Saturday, May 30, 2009

Creating and using Web Services

Creating and using Web Services

Over the last few months I've spent a lot of time talking about XML and Web Services and how you can build and consume them. This time we'll look at the new features in Visual Studio.NET and ASP.NET that provide a very easy mechanism for creating Web Services and more importantly the easy mechanism used to consume those same Web Services using the .NET framework's built in support for Web Services.

Web Services promise to bring information into your applications from the Internet in much the same way that browers have made information available to end users. The .Net framework introduces Web Services as an integral part of the architecture, making it very easy to create and consume these services with minimal amounts of code written. In fact, if you read Microsoft's documentation, Web Services are featured as the new component architecture in the distributed age where not only Internet exposure is handled through them but also common reusable business and application services.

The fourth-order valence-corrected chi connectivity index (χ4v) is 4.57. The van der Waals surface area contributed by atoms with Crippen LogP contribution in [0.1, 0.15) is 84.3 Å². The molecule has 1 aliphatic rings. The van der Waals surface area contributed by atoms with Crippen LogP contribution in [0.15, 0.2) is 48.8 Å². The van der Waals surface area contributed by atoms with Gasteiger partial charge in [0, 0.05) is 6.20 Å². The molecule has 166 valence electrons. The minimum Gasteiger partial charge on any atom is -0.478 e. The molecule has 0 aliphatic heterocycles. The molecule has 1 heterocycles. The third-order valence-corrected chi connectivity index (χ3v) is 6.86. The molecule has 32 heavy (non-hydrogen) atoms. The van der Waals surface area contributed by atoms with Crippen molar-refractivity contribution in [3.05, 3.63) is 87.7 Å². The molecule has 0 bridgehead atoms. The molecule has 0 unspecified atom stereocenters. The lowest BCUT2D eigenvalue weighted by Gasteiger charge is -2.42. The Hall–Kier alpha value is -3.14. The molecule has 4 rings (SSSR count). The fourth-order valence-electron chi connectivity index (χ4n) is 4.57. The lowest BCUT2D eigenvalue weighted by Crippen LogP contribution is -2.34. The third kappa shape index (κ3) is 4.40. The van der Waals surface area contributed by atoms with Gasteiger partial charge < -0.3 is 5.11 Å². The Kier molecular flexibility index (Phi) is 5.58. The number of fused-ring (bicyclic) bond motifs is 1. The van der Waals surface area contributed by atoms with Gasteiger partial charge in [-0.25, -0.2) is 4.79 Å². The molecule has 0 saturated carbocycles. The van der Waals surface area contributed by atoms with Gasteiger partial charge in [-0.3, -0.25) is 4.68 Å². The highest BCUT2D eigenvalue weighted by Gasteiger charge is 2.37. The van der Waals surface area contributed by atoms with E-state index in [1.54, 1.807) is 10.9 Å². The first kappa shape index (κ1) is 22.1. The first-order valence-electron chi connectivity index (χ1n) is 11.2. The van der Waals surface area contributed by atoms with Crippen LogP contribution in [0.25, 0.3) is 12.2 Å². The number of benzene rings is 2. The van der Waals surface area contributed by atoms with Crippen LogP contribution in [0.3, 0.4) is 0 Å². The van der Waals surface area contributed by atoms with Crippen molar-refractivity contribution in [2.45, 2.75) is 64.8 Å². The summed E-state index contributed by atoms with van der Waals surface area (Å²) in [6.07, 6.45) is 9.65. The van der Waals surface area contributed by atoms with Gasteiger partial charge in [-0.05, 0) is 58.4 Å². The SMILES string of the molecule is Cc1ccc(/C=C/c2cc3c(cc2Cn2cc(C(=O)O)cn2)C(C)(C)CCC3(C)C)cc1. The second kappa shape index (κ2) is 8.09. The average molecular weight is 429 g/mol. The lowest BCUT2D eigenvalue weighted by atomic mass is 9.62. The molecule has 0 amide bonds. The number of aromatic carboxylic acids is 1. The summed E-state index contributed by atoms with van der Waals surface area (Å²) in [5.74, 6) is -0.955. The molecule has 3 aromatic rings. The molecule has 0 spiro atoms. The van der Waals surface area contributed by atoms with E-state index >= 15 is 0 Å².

The .Net framework abstracts most of the internal logic that handles the remoting details of method calls over the wire and Visual Studio .Net builds support for Web Services directly into the development environment. With all of this in place it becomes almost as easy to call a remote method as it is to call a local method. And that after all is what Web Services are about – making server side logic easily available to client applications.

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